Today my Featured Guest is one of the most popular children’s authors in America. Mary Downing Hahn’s books for young people are always popular with her fans who line up patiently for a chance to meet Mary and get her autograph. I’m proud to bring her to my blog today. Mary?
What originally attracted you to writing?
Reading definitely attracted me to writing. I’ve loved books all my life; they were my solace when I was sad or lonely or confined to my room as a punishment. I read at the dinner table, in the bathtub, under the covers with a flashlight, in my tree house, in my lap at school when the rest of the class was learning math or social studies. The only place I couldn’t read was in a moving vehicle; my delicate stomach surrendered its contents on buses, streetcars, and cars.
Like most children who love to read I soon began making up my own stories, but instead of writing them in words I drew them in pictures. I thought of myself as an artist, not as a writer.
When I was twelve or thirteen, I realized my stories had become too long and complicated to tell in pictures. Although I didn’t think I was smart enough to be a writer, I decided I might solve my problem by writing and illustrating children’s books.
When I was in my thirties, I finally realized I was a better writer than an illustrator and turned my attention toward novels for young people. I suppose you could say I came to writing through the back door.
Do you keep a journal? If so, when did you start? What sort of material do you write in your journal?
I don’t keep a journal now — my imaginary life is much more interesting than my real life.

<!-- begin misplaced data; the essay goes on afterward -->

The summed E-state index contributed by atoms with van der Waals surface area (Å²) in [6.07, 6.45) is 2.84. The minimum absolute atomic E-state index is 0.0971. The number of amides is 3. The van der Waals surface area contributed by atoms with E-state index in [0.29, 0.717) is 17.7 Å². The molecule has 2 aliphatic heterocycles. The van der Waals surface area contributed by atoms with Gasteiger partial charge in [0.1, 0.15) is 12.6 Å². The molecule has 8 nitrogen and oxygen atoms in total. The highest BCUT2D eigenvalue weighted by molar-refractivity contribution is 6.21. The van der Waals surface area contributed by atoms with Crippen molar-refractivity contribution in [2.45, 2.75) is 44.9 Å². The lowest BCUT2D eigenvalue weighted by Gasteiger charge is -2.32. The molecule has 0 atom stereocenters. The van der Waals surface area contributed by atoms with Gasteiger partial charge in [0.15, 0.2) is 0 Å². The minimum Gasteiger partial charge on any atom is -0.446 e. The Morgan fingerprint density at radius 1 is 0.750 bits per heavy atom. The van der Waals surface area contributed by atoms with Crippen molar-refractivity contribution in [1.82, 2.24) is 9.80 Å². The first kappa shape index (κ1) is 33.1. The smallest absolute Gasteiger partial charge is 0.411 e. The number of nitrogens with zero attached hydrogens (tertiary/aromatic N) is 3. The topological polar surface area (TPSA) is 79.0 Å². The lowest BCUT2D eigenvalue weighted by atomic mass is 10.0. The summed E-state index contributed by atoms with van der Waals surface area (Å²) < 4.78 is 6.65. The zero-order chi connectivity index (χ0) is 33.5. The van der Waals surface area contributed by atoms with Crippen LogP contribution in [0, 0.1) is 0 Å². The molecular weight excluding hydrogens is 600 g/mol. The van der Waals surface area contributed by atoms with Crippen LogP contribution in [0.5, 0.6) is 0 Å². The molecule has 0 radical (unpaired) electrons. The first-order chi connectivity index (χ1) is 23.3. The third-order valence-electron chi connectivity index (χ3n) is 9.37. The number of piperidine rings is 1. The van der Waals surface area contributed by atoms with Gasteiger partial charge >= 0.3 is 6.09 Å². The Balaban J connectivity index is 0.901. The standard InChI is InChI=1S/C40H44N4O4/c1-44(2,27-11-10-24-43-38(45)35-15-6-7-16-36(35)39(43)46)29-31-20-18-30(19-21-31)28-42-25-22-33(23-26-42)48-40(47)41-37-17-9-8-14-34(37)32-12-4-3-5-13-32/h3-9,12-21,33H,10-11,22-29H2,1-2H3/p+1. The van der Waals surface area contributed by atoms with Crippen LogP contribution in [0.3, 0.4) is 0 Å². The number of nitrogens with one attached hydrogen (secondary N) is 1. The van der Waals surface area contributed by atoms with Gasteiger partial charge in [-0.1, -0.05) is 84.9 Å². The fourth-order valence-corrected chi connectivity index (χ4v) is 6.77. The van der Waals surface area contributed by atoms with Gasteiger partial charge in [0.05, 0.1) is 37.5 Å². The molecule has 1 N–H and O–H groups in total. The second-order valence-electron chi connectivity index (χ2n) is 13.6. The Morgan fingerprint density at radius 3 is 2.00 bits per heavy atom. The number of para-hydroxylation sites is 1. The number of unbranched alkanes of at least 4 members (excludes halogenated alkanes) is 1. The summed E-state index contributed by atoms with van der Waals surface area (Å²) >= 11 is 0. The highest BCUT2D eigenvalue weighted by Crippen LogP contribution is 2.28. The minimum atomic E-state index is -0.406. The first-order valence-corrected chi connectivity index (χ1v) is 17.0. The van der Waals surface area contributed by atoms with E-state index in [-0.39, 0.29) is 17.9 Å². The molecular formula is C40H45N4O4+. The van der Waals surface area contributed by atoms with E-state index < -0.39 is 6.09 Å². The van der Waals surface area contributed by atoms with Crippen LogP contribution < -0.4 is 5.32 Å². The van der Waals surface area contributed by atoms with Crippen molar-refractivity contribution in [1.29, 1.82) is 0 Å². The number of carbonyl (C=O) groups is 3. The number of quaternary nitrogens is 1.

I kept a diary in eighth grade, a pretty accurate record of my coming to terms with becoming a teenager. I also preserved much of high school in a diary, most of which can be described as tear filled accounts of unrequited love. In college, I kept a rather pretentious journal in which I hoped to present my self as a sensitive young intellectual grappling with my identity in a heartless world.
Your books speak to the hearts of young fans everywhere. How would you describe your approach to creating such strong stories?
When I write, I become the person telling the story. I feel what the narrator feels, see what the narrator sees, and so on. Sometimes I think I’ve never really recovered from my childhood and teens.
Who is your audience? Who is reading over your shoulder while you write?
I hope my audience will be kids, but if I’m really absorbed in my writing I rarely think of my audience. When I begin revising, my editor is definitely reading over my shoulder. Jim Giblin and I have worked together so long, I find myself asking “What will Jim think of this?” and then telling myself exactly what he’ll think. Sometimes I change the wording, but often I leave him questionable things to ponder.
How do you write? At the keyboard? Longhand? In an office? At regular times?
I almost always write at the keyboard. As soon as I started using a computer, I was hooked. I used to call it my magic machine because it was so much easier to revise what I’d written.
However, when I was a children’s librarian, I used to write surreptitiously in longhand on a clipboard, but I was finally told I’d been hired to find books for people, not write them.
Now that I work at home, I’d like to say I write at least four hours every day, but, alas, that would be a lie. My hours are irregular. Very irregular.
What do you see happening in the world of children’s book publishing these days?
In a word: SERIES. And in a few more words: series that make publishing companies lots of money.
More seriously, the relationship between editors and writers has definitely changed. When my first book was published in 1979, my editor worked with me over a year, reading and rereading the manuscript through seven revisions. I don’t think many editors today have that sort of time.
Agents seem to play a bigger role in publishing; in fact, in many cases writers have a closer relationship with agents than with editors.
Do you have advice for emerging children’s authors?
Perseverance and optimism.
Mary, thank you.
Readers, please post your comments below.